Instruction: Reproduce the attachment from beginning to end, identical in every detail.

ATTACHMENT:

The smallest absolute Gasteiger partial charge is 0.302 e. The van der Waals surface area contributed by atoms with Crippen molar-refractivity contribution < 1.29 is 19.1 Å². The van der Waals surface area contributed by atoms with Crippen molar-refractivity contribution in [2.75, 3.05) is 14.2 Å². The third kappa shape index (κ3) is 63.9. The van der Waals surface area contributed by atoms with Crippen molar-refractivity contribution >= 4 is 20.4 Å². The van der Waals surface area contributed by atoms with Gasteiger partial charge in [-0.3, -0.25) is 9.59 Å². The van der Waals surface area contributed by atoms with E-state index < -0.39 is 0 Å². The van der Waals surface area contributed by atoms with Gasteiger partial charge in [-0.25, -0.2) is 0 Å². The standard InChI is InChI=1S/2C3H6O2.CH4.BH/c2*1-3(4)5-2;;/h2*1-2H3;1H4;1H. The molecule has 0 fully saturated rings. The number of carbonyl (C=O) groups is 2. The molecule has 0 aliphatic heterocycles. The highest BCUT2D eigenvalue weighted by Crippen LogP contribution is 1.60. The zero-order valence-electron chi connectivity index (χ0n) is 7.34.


The smallest absolute Gasteiger partial charge is 0.302 e. The van der Waals surface area contributed by atoms with Crippen molar-refractivity contribution < 1.29 is 19.1 Å². The van der Waals surface area contributed by atoms with Crippen molar-refractivity contribution in [2.75, 3.05) is 14.2 Å². The third kappa shape index (κ3) is 63.9. The van der Waals surface area contributed by atoms with Crippen molar-refractivity contribution >= 4 is 20.4 Å². The van der Waals surface area contributed by atoms with Gasteiger partial charge in [-0.3, -0.25) is 9.59 Å². The van der Waals surface area contributed by atoms with E-state index < -0.39 is 0 Å². The van der Waals surface area contributed by atoms with Gasteiger partial charge in [-0.25, -0.2) is 0 Å². The standard InChI is InChI=1S/2C3H6O2.CH4.BH/c2*1-3(4)5-2;;/h2*1-2H3;1H4;1H. The molecule has 0 fully saturated rings. The number of carbonyl (C=O) groups is 2. The molecule has 0 aliphatic heterocycles. The highest BCUT2D eigenvalue weighted by Crippen LogP contribution is 1.60. The zero-order valence-electron chi connectivity index (χ0n) is 7.34.